Professor Melosh selected as Purdue's 2014 McCoy Award winner

2014-06-18

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Jay Melosh, a distinguished professor internationally known for his work on impact cratering, planetary tectonics, and the physics of earthquakes and landslides, is the 2014 recipient of the Herbert Newby McCoy Award, the most prestigious research honor in the natural sciences given by Purdue University.

Melosh, a distinguished professor in the College of Science's Department of Earth, Atmospheric and Planetary Sciences, will be formally recognized this fall during the McCoy Distinguished Lecture at 3:30 p.m. on Nov. 19. Melosh also has professorship appointments with the Department of Physics and Astronomy and the School of Aeronautics and Astronautics.

"Although professor Melosh has been the recipient of many awards and honors during his stellar career, we highlight several recent outstanding contributions to planetary research that typify the depth and breadth of what we value in our Herbert Newby McCoy Award winners," Purdue President Mitch Daniels said in announcing this year's winner. "His work has been instrumental in discovering vital information - from the global effects of meteorite impacts on Earth to the possibility that life could have hopped from Mars to Earth or vice versa."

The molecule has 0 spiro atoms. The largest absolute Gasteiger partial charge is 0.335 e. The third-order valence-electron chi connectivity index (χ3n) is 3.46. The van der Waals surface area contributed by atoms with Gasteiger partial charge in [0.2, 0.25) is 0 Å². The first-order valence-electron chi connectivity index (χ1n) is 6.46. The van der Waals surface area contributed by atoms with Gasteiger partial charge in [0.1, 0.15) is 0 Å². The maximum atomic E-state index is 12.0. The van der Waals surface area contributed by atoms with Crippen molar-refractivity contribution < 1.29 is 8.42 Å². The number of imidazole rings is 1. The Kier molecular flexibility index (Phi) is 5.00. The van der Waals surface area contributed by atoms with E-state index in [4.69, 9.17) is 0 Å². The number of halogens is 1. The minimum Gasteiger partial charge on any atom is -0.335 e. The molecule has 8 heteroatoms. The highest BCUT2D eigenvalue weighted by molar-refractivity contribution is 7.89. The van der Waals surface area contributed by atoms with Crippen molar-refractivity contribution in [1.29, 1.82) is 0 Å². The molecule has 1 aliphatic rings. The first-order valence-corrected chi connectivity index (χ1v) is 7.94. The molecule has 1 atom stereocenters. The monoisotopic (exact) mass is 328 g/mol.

Melosh's research focuses on numerical modeling of the physics and chemistry of impacts at scales ranging from the Deep Impact event on comet Tempel 1 to the Mars-size object that impacted the Earth 4.5 billion years ago and created our moon. He also studies the exchange of microorganisms between the planets and the origin of life. His recent research includes studies of the K/T impact that extinguished the dinosaurs and the ejection of rocks from their parent bodies.

"I'm certainly honored and humbled to join the fraternity of past McCoy Award winners at Purdue University who share a love of research and celebrate those days in the laboratory with our students when we realize we might be onto something that will provide a deeper understanding of our universe," Melosh said.

 

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Last Updated: May 4, 2016 4:31 PM